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Radiocarbon Dating in Environmental Archaeology
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Practice Calibrating 14C Samples

Let's say that you have considered all of the potential dating and sampling issues. You have sent your samples off to the lab and received the results back. What do you do know?

Because the date is only the conventional age, you need to transform it to calendar years by using a calibration program. Let's try it!


Go to the CALIB internet site: or open the program on your computer.

Click on Execute Version 4.4 html to use the program online.

Click on the Calibration Options Menu; select the 2-sigma and the AD/BC options. The box should now look like this:

14C Image 02

Now click on the Data Input Menu option to open the Data Entry Form. (You may need to scroll down to see it all.)

In the box labelled Unique Sample ID type in the lab number (WK-2191)

In the box labelled Radiocarbon age BP type in the conventional age (510)

In the box labelled Standard Deviation in age , type in the deviation (50)

If the sample is marine in origin or has a marine component, include the % in the box labelled % Marine carbon; if it is marine shell, you would put 100%. This sample is charcoal, so leave it blank.

Given that these samples are from New Zealand you must change the "Curve Selection" from Northern Hemisphere (NH) to Southern Hemisphere (SH). The remaining boxes do not need to be changed.

Your Data Entry Form should now look like this:

14C Image 04

Now click on the box labelled Enter Data (on the left-hand side) and the data will be entered into the lower screen.

Finally, click on the box labelled Calibrate (in the lower screen) to run the calibration program.

The results will be displayed on the upper screen. (You will need to scroll down again to see them). If everything was entered correctly, you should see something like this:

14C Image 06

These figures tell you that the most likely age of your sample is between AD 1392 and 1504 (a 96.3% chance). Round this figure to AD 1390-1500. It is also possible (though not very likely) that the sample dates to the period between AD1592 and 1616 (3.6%) or AD1325 and 1326 (0.1%). When presenting your results, be sure to round off to the nearest "10".

Now, calibrate the rest of the samples. Be sure to consider the following:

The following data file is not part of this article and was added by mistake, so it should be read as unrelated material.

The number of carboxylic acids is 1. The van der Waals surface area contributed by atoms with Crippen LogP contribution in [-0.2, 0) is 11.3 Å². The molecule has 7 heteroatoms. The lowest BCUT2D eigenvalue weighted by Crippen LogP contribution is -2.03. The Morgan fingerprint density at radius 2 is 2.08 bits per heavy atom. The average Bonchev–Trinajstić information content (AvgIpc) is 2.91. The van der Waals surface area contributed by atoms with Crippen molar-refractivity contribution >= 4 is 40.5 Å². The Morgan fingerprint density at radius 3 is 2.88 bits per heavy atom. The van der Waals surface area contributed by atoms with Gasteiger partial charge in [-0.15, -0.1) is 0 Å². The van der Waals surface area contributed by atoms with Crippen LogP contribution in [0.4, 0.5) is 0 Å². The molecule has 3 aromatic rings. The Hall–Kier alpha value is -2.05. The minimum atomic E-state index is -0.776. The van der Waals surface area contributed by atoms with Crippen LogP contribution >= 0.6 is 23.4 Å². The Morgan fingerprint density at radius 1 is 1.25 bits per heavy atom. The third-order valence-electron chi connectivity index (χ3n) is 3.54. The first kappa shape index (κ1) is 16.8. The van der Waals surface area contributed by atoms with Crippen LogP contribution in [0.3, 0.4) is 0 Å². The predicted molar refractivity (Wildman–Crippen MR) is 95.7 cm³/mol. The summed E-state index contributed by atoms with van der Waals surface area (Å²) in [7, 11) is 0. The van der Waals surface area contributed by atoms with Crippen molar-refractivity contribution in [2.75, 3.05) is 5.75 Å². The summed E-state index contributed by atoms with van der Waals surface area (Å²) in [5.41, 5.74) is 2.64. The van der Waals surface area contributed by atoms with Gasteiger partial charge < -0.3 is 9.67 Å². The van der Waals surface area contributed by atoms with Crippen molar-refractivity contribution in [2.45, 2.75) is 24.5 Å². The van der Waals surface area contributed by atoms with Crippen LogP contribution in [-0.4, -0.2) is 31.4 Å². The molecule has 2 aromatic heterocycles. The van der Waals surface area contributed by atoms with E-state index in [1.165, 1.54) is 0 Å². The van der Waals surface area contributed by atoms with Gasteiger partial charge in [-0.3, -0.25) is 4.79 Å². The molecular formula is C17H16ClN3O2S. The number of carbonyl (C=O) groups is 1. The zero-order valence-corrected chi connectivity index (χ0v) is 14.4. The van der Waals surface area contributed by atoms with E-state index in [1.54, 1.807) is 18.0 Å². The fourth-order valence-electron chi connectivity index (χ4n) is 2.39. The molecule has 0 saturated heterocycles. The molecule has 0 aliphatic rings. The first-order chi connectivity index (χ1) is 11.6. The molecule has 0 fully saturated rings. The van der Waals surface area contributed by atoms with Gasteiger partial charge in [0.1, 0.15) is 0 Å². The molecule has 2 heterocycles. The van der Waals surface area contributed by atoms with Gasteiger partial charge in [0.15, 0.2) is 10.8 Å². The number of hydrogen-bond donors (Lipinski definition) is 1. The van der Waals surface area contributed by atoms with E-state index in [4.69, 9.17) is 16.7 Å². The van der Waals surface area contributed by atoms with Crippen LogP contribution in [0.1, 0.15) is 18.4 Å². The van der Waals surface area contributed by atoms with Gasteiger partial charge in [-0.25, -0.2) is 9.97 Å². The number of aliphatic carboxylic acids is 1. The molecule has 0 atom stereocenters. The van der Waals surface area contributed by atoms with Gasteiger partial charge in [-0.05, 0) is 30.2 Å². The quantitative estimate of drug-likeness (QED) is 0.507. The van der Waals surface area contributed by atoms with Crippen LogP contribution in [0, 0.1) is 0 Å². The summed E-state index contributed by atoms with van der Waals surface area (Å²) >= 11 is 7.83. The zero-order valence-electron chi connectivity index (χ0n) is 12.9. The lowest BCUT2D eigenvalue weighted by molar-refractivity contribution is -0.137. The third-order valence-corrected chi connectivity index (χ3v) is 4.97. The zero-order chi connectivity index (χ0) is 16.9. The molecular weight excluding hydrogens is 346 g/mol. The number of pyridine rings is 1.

The CALIB program can also plot these results on a graph. To do this, you need to scroll down until you find the box shown below. Select the Probability Distribution option, and then click on Make Another Plot .

14C Image 08

This produces a graph like the one shown below. The area under the curve shows the likelihood of the date on the x-axis. In this graph, the most likely date is about AD 1440.

14C Image 10

These instructions, as noted above, can be used to calibrate the Conventional Age for any wood charcoal sample. However, to calibrate shell dates, there are some additional steps.

If the shell samples are all marine in origin, you must use the Marine (marine98.14c) dataset for calibrating these samples.

In addition, are there any locally or regionally available marine reservoir corrections? Go to to find out. Be sure to incorporate these adjustments into your calibrations, if necessary, and provide a list of the offset that you used.

Alternatively, you may choose to use another calibration program such as OxCal to calibrate and/or report your dates. A benefit of using OxCal is that the graphs are easier to interpret and to use in presentations, although as far as your instructor is concerned, the software itself is not as intuitive to use as CALIB.

OxCal 3.9v

Let's use OxCal v.3.9 to calibrate a sample from Trinidad (OS-49084) using the terrestrial (intcal98.14c) dataset option.

Click on the OxCal icon.

File: Analysis Options

Choose your "Reporting" option (e.g., BP or BC/AD)

Choose your sigma "Range"

Click "Browse" and select the appropriate Radiocarbon Calibration Curve (e.g., intcal98.14C for terrestrial samples or marine98.14C for marine samples).

File: Radiocarbon Date

Input information for the sample (R_date = Sample Number)

Click OK

Here's what your graphic should look like which includes the probability distributions:

14C Image 12

Notice the probability distributions in the top right hand corner of the graphic. The area under the curve shows the likelihood of the date on the x-axis. In this graph, the most likely date is about AD 150 or cal. 1850 BP.

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